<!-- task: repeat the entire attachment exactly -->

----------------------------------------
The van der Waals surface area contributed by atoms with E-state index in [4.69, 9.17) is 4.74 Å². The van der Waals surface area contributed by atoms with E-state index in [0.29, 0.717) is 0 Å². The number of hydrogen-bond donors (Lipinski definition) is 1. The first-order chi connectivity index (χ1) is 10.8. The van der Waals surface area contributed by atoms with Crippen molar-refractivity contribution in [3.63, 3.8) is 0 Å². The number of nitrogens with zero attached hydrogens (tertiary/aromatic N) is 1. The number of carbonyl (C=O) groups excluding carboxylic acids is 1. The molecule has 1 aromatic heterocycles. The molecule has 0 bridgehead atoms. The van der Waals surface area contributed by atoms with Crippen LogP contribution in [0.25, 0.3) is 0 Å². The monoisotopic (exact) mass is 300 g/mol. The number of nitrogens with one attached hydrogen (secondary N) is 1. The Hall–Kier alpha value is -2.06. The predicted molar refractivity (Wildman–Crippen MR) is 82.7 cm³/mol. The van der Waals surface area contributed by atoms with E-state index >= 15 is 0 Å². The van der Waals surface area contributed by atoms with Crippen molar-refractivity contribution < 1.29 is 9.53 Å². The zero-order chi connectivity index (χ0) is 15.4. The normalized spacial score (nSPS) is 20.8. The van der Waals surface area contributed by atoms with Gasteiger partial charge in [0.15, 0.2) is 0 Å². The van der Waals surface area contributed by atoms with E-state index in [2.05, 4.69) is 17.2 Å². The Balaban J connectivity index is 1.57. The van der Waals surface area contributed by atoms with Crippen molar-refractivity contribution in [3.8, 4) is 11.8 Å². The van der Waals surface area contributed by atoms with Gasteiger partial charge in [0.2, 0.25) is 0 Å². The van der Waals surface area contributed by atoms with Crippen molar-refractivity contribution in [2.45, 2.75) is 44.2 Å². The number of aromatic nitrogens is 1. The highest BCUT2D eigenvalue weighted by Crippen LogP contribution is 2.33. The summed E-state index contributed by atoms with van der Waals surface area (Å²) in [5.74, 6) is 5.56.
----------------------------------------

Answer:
The van der Waals surface area contributed by atoms with E-state index in [4.69, 9.17) is 4.74 Å². The van der Waals surface area contributed by atoms with E-state index in [0.29, 0.717) is 0 Å². The number of hydrogen-bond donors (Lipinski definition) is 1. The first-order chi connectivity index (χ1) is 10.8. The van der Waals surface area contributed by atoms with Crippen molar-refractivity contribution in [3.63, 3.8) is 0 Å². The number of nitrogens with zero attached hydrogens (tertiary/aromatic N) is 1. The number of carbonyl (C=O) groups excluding carboxylic acids is 1. The molecule has 1 aromatic heterocycles. The molecule has 0 bridgehead atoms. The van der Waals surface area contributed by atoms with Crippen LogP contribution in [0.25, 0.3) is 0 Å². The monoisotopic (exact) mass is 300 g/mol. The number of nitrogens with one attached hydrogen (secondary N) is 1. The Hall–Kier alpha value is -2.06. The predicted molar refractivity (Wildman–Crippen MR) is 82.7 cm³/mol. The van der Waals surface area contributed by atoms with E-state index >= 15 is 0 Å². The van der Waals surface area contributed by atoms with Crippen molar-refractivity contribution < 1.29 is 9.53 Å². The zero-order chi connectivity index (χ0) is 15.4. The normalized spacial score (nSPS) is 20.8. The van der Waals surface area contributed by atoms with Gasteiger partial charge in [0.15, 0.2) is 0 Å². The van der Waals surface area contributed by atoms with E-state index in [2.05, 4.69) is 17.2 Å². The Balaban J connectivity index is 1.57. The van der Waals surface area contributed by atoms with Crippen molar-refractivity contribution in [3.8, 4) is 11.8 Å². The van der Waals surface area contributed by atoms with Gasteiger partial charge in [0.2, 0.25) is 0 Å². The van der Waals surface area contributed by atoms with Crippen molar-refractivity contribution in [2.45, 2.75) is 44.2 Å². The number of aromatic nitrogens is 1. The highest BCUT2D eigenvalue weighted by Crippen LogP contribution is 2.33. The summed E-state index contributed by atoms with van der Waals surface area (Å²) in [5.74, 6) is 5.56.